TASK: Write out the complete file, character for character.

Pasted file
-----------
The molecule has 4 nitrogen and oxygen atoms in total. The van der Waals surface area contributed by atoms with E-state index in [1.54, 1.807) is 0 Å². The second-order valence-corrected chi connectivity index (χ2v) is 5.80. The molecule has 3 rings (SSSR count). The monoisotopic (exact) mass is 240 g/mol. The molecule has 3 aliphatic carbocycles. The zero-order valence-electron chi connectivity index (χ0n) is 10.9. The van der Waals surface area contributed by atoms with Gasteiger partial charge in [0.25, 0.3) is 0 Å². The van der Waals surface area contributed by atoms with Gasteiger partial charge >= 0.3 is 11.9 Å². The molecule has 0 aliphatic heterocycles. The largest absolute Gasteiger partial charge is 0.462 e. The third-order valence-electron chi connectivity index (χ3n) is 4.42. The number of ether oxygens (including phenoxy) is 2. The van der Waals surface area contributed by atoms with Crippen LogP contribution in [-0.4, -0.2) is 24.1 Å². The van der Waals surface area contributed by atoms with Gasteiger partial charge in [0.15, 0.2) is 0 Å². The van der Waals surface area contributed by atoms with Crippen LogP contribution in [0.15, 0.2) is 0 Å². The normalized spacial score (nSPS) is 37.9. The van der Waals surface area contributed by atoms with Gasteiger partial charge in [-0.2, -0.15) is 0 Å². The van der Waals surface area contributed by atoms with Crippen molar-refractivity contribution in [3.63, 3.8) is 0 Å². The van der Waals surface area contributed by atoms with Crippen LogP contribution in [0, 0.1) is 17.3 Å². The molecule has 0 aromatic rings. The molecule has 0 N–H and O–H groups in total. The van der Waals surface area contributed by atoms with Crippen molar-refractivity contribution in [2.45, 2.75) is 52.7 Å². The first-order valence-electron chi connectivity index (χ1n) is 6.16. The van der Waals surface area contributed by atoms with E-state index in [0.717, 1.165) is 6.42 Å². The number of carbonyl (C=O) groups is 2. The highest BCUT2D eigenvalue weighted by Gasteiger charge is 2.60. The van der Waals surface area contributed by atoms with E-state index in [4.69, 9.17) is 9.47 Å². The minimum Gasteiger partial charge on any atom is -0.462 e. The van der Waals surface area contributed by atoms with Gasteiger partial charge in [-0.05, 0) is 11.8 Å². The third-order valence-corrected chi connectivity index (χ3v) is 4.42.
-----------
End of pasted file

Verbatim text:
The molecule has 4 nitrogen and oxygen atoms in total. The van der Waals surface area contributed by atoms with E-state index in [1.54, 1.807) is 0 Å². The second-order valence-corrected chi connectivity index (χ2v) is 5.80. The molecule has 3 rings (SSSR count). The monoisotopic (exact) mass is 240 g/mol. The molecule has 3 aliphatic carbocycles. The zero-order valence-electron chi connectivity index (χ0n) is 10.9. The van der Waals surface area contributed by atoms with Gasteiger partial charge in [0.25, 0.3) is 0 Å². The van der Waals surface area contributed by atoms with Gasteiger partial charge >= 0.3 is 11.9 Å². The molecule has 0 aliphatic heterocycles. The largest absolute Gasteiger partial charge is 0.462 e. The third-order valence-electron chi connectivity index (χ3n) is 4.42. The number of ether oxygens (including phenoxy) is 2. The van der Waals surface area contributed by atoms with Crippen LogP contribution in [-0.4, -0.2) is 24.1 Å². The van der Waals surface area contributed by atoms with Gasteiger partial charge in [0.15, 0.2) is 0 Å². The van der Waals surface area contributed by atoms with Crippen LogP contribution in [0.15, 0.2) is 0 Å². The normalized spacial score (nSPS) is 37.9. The van der Waals surface area contributed by atoms with Gasteiger partial charge in [-0.2, -0.15) is 0 Å². The van der Waals surface area contributed by atoms with Crippen molar-refractivity contribution in [3.63, 3.8) is 0 Å². The van der Waals surface area contributed by atoms with Crippen LogP contribution in [0, 0.1) is 17.3 Å². The molecule has 0 aromatic rings. The molecule has 0 N–H and O–H groups in total. The van der Waals surface area contributed by atoms with Crippen molar-refractivity contribution in [2.45, 2.75) is 52.7 Å². The first-order valence-electron chi connectivity index (χ1n) is 6.16. The van der Waals surface area contributed by atoms with E-state index in [0.717, 1.165) is 6.42 Å². The number of carbonyl (C=O) groups is 2. The highest BCUT2D eigenvalue weighted by Gasteiger charge is 2.60. The van der Waals surface area contributed by atoms with E-state index in [4.69, 9.17) is 9.47 Å². The minimum Gasteiger partial charge on any atom is -0.462 e. The van der Waals surface area contributed by atoms with Gasteiger partial charge in [-0.05, 0) is 11.8 Å². The third-order valence-corrected chi connectivity index (χ3v) is 4.42.